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Centers for Medicare & Medicaid Services

Fact Sheets


For Immediate Release: Monday, December 19, 2011
Contact: CMS Office of Public Affairs



The Pioneer ACO Model is a CMS Innovation Center initiative designed to test the effectiveness of particular payment arrangements in providing beneficiaries with a better care experience through Accountable Care Organization (ACO), while also reducing Medicare costs.

To help ensure beneficiaries receive high quality care, CMS has instituted robust quality measures for participating ACOs that will help  track the health of beneficiaries as well as the quality of their experience.  In addition, beneficiaries aligned to the Pioneer ACO Model will maintain the full rights and benefits of original, fee-for-service Medicare, including the right to see any provider accepting Medicare at any time. 

This fact sheet provides a general description of the benefits offered to Medicare beneficiaries participating in the Pioneer ACO Model. 

A Better Care Experience Through a New Model of Care

Any patient who has multiple doctors probably understands the frustration of fragmented and disconnected care: lost or unavailable medical charts, doctors who don’t coordinate their decisions with one another, duplicated medical procedures, or having to share the same information over and over with different doctors.

Accountable Care Organizations are designed to lift this burden from patients, while improving the partnership between patients and doctors in making health care decisions. Medicare beneficiaries will have better control over their health care, and their doctors can provide better care because they will have better information about their patients’ medical history and can communicate more readily with a patient’s other doctors.

Beneficiary Participation

Under the Pioneer ACO Model, beneficiaries do not enroll in an ACO.    Primary care providers and other healthcare providers make the decision to participate in ACOs, meaning a beneficiary will not need to take proactive action to receive the benefits offered through an ACO.  ACOs are required to notify beneficiaries of their participation, ensuring the beneficiary is aware of the new arrangement, and his or her rights described in this document.  In addition, beneficiaries may affirmatively attest that their primary provider is in a Pioneer ACO, and can then be aligned with the ACO and benefit from the enhanced care coordination that it offers.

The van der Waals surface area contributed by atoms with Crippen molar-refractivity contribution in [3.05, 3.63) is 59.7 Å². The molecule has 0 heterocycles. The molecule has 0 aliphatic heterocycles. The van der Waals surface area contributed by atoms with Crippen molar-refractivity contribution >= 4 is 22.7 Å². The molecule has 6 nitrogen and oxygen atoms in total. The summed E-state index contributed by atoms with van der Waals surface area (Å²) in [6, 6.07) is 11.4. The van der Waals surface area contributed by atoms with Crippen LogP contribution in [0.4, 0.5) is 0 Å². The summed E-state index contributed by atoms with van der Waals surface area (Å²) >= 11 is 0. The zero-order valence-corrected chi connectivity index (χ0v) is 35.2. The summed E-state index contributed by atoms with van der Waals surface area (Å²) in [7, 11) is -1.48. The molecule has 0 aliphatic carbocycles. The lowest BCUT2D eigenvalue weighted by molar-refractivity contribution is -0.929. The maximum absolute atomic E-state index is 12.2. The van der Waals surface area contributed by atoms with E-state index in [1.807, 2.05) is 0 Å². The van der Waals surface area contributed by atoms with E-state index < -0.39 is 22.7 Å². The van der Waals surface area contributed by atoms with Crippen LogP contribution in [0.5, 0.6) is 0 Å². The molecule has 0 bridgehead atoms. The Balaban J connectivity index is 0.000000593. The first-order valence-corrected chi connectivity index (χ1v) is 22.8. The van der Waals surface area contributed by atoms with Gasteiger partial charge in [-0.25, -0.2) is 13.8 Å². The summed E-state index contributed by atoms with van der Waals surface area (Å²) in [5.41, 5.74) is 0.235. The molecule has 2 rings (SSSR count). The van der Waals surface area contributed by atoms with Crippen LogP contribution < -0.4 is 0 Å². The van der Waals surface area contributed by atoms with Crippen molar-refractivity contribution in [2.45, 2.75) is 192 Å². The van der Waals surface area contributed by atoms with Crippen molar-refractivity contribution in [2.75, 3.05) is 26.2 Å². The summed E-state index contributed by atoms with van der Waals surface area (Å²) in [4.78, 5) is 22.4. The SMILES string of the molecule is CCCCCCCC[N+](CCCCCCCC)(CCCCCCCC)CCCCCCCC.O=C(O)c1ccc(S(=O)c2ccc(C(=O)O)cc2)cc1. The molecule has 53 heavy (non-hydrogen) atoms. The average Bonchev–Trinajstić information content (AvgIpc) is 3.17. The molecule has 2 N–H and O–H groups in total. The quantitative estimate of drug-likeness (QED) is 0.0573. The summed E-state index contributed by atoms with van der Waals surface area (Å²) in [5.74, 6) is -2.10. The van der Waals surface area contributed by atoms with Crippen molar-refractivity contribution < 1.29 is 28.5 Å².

Beneficiary Rights and Protections

A beneficiary aligned to an ACO maintains complete freedom to visit any healthcare provider accepting Medicare, just as all Medicare beneficiaries participating in original, fee-for-service Medicare do.  These beneficiaries do not need a referral to see a specialist outside the ACO.   Unlike a managed care arrangement, like an HMO or a Medicare Advantage plan, a beneficiary aligned to an ACO is free to see any healthcare provider accepting Medicare at any time.  In addition, beneficiaries maintain all the benefits to which they are entitled in original, fee-for-service Medicare. 

Beneficiaries will have direct channels of communication to CMS to ask questions and relay concerns.  Through the initial notice of participation, beneficiaries will be informed that they can call 1-800 MEDICARE at any time to ask questions about the program,   alert CMS of any concerns they may have about the ACO.  Beneficiaries will also be surveyed each year to assess their experience with the new program. 

Program Monitoring